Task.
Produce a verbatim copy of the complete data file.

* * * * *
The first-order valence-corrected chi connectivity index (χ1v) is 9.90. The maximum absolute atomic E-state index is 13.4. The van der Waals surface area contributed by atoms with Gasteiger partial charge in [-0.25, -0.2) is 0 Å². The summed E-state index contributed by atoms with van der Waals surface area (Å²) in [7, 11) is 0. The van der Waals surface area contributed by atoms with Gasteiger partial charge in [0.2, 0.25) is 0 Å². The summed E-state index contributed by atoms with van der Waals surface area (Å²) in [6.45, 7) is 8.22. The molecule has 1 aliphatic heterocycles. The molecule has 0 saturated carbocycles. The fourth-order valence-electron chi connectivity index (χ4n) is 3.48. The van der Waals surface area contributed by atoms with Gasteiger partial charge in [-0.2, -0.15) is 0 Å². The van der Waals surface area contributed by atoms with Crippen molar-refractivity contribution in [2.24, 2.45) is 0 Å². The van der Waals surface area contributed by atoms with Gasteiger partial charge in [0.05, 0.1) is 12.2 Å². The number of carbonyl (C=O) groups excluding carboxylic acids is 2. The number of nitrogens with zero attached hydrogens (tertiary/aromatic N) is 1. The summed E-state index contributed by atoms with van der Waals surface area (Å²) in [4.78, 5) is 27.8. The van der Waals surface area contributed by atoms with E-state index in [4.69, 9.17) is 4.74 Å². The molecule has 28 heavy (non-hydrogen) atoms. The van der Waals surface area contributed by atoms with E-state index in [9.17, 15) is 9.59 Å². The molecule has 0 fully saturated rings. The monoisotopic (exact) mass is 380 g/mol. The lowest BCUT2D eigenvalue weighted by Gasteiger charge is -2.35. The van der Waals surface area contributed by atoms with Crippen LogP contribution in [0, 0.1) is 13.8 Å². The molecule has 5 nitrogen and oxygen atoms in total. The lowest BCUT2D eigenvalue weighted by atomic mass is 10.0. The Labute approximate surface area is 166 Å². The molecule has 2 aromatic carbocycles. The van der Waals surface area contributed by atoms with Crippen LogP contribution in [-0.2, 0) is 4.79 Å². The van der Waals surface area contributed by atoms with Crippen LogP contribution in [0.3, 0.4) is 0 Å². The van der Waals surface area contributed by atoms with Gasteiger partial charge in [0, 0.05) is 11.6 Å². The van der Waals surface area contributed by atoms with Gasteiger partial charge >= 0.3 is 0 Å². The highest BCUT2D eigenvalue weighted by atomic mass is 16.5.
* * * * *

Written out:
The first-order valence-corrected chi connectivity index (χ1v) is 9.90. The maximum absolute atomic E-state index is 13.4. The van der Waals surface area contributed by atoms with Gasteiger partial charge in [-0.25, -0.2) is 0 Å². The summed E-state index contributed by atoms with van der Waals surface area (Å²) in [7, 11) is 0. The van der Waals surface area contributed by atoms with Gasteiger partial charge in [0.2, 0.25) is 0 Å². The summed E-state index contributed by atoms with van der Waals surface area (Å²) in [6.45, 7) is 8.22. The molecule has 1 aliphatic heterocycles. The molecule has 0 saturated carbocycles. The fourth-order valence-electron chi connectivity index (χ4n) is 3.48. The van der Waals surface area contributed by atoms with Gasteiger partial charge in [-0.2, -0.15) is 0 Å². The van der Waals surface area contributed by atoms with Crippen molar-refractivity contribution in [2.24, 2.45) is 0 Å². The van der Waals surface area contributed by atoms with Gasteiger partial charge in [0.05, 0.1) is 12.2 Å². The number of carbonyl (C=O) groups excluding carboxylic acids is 2. The number of nitrogens with zero attached hydrogens (tertiary/aromatic N) is 1. The summed E-state index contributed by atoms with van der Waals surface area (Å²) in [4.78, 5) is 27.8. The van der Waals surface area contributed by atoms with E-state index in [4.69, 9.17) is 4.74 Å². The molecule has 28 heavy (non-hydrogen) atoms. The van der Waals surface area contributed by atoms with E-state index in [9.17, 15) is 9.59 Å². The molecule has 0 fully saturated rings. The monoisotopic (exact) mass is 380 g/mol. The lowest BCUT2D eigenvalue weighted by Gasteiger charge is -2.35. The van der Waals surface area contributed by atoms with Crippen LogP contribution in [0, 0.1) is 13.8 Å². The molecule has 5 nitrogen and oxygen atoms in total. The lowest BCUT2D eigenvalue weighted by atomic mass is 10.0. The Labute approximate surface area is 166 Å². The molecule has 2 aromatic carbocycles. The van der Waals surface area contributed by atoms with Crippen LogP contribution in [-0.2, 0) is 4.79 Å². The van der Waals surface area contributed by atoms with Crippen LogP contribution in [0.3, 0.4) is 0 Å². The van der Waals surface area contributed by atoms with Gasteiger partial charge in [0, 0.05) is 11.6 Å². The van der Waals surface area contributed by atoms with Gasteiger partial charge >= 0.3 is 0 Å². The highest BCUT2D eigenvalue weighted by atomic mass is 16.5.